There are no secrets to project success. Right?

telling-a-secretHow many times have you seen articles with headlines that read something along the lines of “5 Secrets of Project Success,” or “10 CIO’s reveal their secrets to project management success,” or “9 Secrets to avoid Project Failure.”

I know I’ve seen plenty of these, at least a few every month.

In my view there are no secrets to project success. I’m not suggesting that all project management knowledge is known, but what I am saying is that what is revealed in these articles as “secrets” has actually been known, and in some cases, known for many, many years. Let me give you an example.

I recently read the article “CIO’s Share Their Secrets to Project Success” in a recent issue of CIO Magazine, a publication I really like. It was a good read and I enjoyed it, but there were no secrets shared as far as I could see.

Three CIOs described to the author some of the approaches they take to improve project performance. Let me summarize what each one said.

CIO #1: Recognizes that projects suffer from poor planning and unclear value ownership. He set up review committees to address priority, value and ownership. He measures ROI before and after the project is done. During meetings they go over priorities and make sure everyone is working on the high impact projects.

This CIO has implemented portfolio management. There’s nothing new here. PMI issued a report a while ago that disclosed that organizations that use a systematic and structured portfolio process tend to have more project success. Of course, that wasn’t altogether “new” news either. The concept has been around a very long time. Why would a company start a project if it didn’t know what the return was going to be? Can’t find a secret here.

CIO#2: He converted the technology roadmap, which he aligned with his company’s three strategic elements of growth, quality and the customer, into a cluster of independent projects, each with a deadline of 90 days. He also applies a flexible agile approach to getting the work done and created communities that generate ideas and solve problems.

More than 20 years ago the Federal Government saw the fallacy of “grand designs” manifested in projects that lasted for years. In several reports, and regulations, it encouraged and directed its agencies to break up projects into smaller and smaller chunks. More recently, it released a 25 point plan basically saying that no project should be more than 120 days. Thousands of articles have espoused this approach and an equal number of companies practice this approach. Agile has been around for more than 10 years and has proven itself over and over again. Pardon me, but I don’t see a secret here.

CIO #3: Says what is needed is an honest dialogue because projects get done through people. Encourages all CIOs to build relationships with the “speakers of truth.” Encourages other CIOs to cultivate communications channels to learn what’s going right and what’s headed for trouble.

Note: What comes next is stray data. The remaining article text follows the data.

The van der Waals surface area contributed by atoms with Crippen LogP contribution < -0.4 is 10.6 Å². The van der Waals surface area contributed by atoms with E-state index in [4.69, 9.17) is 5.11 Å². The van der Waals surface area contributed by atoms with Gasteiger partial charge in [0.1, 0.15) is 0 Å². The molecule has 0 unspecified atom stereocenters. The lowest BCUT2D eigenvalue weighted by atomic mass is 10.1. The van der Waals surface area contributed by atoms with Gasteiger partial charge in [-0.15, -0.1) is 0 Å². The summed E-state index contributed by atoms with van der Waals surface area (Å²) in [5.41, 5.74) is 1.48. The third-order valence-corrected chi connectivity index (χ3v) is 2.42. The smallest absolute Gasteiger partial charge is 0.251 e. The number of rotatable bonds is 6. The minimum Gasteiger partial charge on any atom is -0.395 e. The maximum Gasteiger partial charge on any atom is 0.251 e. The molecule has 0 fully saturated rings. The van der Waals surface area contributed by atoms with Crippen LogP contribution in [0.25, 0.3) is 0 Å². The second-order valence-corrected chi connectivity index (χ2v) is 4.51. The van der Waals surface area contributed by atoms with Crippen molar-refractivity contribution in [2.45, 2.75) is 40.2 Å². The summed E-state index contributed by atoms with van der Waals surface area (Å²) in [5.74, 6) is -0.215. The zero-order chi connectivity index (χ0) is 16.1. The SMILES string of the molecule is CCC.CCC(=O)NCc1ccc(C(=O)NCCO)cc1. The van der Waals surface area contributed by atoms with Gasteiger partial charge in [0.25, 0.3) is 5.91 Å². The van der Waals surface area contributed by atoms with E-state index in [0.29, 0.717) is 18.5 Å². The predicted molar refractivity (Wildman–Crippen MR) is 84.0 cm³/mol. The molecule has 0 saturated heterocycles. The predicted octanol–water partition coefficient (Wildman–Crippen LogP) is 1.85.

I don’t know how many leadership theories there are, but everyone of them that I’ve come across talks about the benefit of being yourself, talking to people, and treating them like human beings, not like the automatons some managers wish they were. People need to be respected and listened to. It just shocks me that this advice is somehow presented as a revelation. Anyway, you guessed it, no secret here.

I don’t mean to be overly, and overtly, negative. I’m not that kind of person. These CIOs seemingly are doing a good job and have been kind enough to share their tips with the rest of us. Catchy article titles have always been used to get people to read the stuff written by reporters, and bloggers like me! So, maybe that’s what’s going on.

However, what are billed as “secrets” are actually good PM practices, practices that have stood the test of time. They just need to be implemented. I think the best kept secret of all is how do we get managers, executives, and project managers to implement the practices that will keep them out of trouble?

If you have the secret answer, please let us know!

By the way, for all you Beetle fans, here’s a clip of the lads singing their famous song “Do you want to know a secret.”

 

Please note: I reserve the right to delete comments that are offensive or off-topic.

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2 thoughts on “There are no secrets to project success. Right?

  1. Perhaps the secret to project success is to ignore those who profess to know the secret to project success;

    or

    perhaps the secret to project success is to ignore those who want you to pay them to tell you what you already know;

    or

    perhaps the secret to project success is to realize those who profess to know the secret to success for your project without knowing the requirements, expectations and deliverables of your project must be direct decendents of P T Barnum who is best known for the quote “There is a sucker born every minute!”